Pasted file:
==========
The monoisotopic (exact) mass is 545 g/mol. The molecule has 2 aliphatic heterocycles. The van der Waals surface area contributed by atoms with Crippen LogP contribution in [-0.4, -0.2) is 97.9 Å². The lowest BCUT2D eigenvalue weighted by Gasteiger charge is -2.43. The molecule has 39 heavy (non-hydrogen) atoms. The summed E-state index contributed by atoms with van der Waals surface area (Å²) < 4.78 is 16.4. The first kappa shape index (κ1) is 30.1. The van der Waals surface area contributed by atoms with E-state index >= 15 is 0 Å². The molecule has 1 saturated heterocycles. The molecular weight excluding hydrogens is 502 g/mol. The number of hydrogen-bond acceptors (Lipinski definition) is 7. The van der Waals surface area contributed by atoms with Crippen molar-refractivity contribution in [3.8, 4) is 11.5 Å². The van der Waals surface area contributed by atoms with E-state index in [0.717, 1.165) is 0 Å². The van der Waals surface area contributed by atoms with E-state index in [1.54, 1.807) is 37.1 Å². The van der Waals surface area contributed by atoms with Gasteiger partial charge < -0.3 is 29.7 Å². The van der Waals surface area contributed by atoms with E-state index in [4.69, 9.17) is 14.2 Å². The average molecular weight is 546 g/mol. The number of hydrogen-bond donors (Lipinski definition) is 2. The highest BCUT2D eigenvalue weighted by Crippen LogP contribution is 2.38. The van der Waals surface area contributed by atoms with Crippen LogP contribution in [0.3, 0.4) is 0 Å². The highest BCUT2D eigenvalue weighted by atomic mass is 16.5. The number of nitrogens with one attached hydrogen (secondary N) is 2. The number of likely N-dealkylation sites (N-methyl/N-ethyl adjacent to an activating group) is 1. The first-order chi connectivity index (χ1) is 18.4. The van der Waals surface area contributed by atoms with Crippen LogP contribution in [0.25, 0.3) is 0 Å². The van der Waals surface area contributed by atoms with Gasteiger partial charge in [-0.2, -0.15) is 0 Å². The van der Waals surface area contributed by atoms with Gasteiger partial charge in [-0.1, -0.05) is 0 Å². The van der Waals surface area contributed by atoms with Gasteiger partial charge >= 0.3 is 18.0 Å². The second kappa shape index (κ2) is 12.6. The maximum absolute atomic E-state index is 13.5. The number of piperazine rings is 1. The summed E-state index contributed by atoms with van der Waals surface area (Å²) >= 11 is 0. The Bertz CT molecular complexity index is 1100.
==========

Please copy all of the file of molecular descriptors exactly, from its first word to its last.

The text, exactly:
The monoisotopic (exact) mass is 545 g/mol. The molecule has 2 aliphatic heterocycles. The van der Waals surface area contributed by atoms with Crippen LogP contribution in [-0.4, -0.2) is 97.9 Å². The lowest BCUT2D eigenvalue weighted by Gasteiger charge is -2.43. The molecule has 39 heavy (non-hydrogen) atoms. The summed E-state index contributed by atoms with van der Waals surface area (Å²) < 4.78 is 16.4. The first kappa shape index (κ1) is 30.1. The van der Waals surface area contributed by atoms with E-state index >= 15 is 0 Å². The molecule has 1 saturated heterocycles. The molecular weight excluding hydrogens is 502 g/mol. The number of hydrogen-bond acceptors (Lipinski definition) is 7. The van der Waals surface area contributed by atoms with Crippen molar-refractivity contribution in [3.8, 4) is 11.5 Å². The van der Waals surface area contributed by atoms with E-state index in [0.717, 1.165) is 0 Å². The van der Waals surface area contributed by atoms with E-state index in [1.54, 1.807) is 37.1 Å². The van der Waals surface area contributed by atoms with Gasteiger partial charge < -0.3 is 29.7 Å². The van der Waals surface area contributed by atoms with E-state index in [4.69, 9.17) is 14.2 Å². The average molecular weight is 546 g/mol. The number of hydrogen-bond donors (Lipinski definition) is 2. The highest BCUT2D eigenvalue weighted by Crippen LogP contribution is 2.38. The van der Waals surface area contributed by atoms with Crippen LogP contribution in [0.3, 0.4) is 0 Å². The highest BCUT2D eigenvalue weighted by atomic mass is 16.5. The number of nitrogens with one attached hydrogen (secondary N) is 2. The number of likely N-dealkylation sites (N-methyl/N-ethyl adjacent to an activating group) is 1. The first-order chi connectivity index (χ1) is 18.4. The van der Waals surface area contributed by atoms with Crippen LogP contribution in [0.25, 0.3) is 0 Å². The van der Waals surface area contributed by atoms with Gasteiger partial charge in [-0.2, -0.15) is 0 Å². The van der Waals surface area contributed by atoms with Gasteiger partial charge in [-0.1, -0.05) is 0 Å². The van der Waals surface area contributed by atoms with Gasteiger partial charge >= 0.3 is 18.0 Å². The second kappa shape index (κ2) is 12.6. The maximum absolute atomic E-state index is 13.5. The number of piperazine rings is 1. The summed E-state index contributed by atoms with van der Waals surface area (Å²) >= 11 is 0. The Bertz CT molecular complexity index is 1100.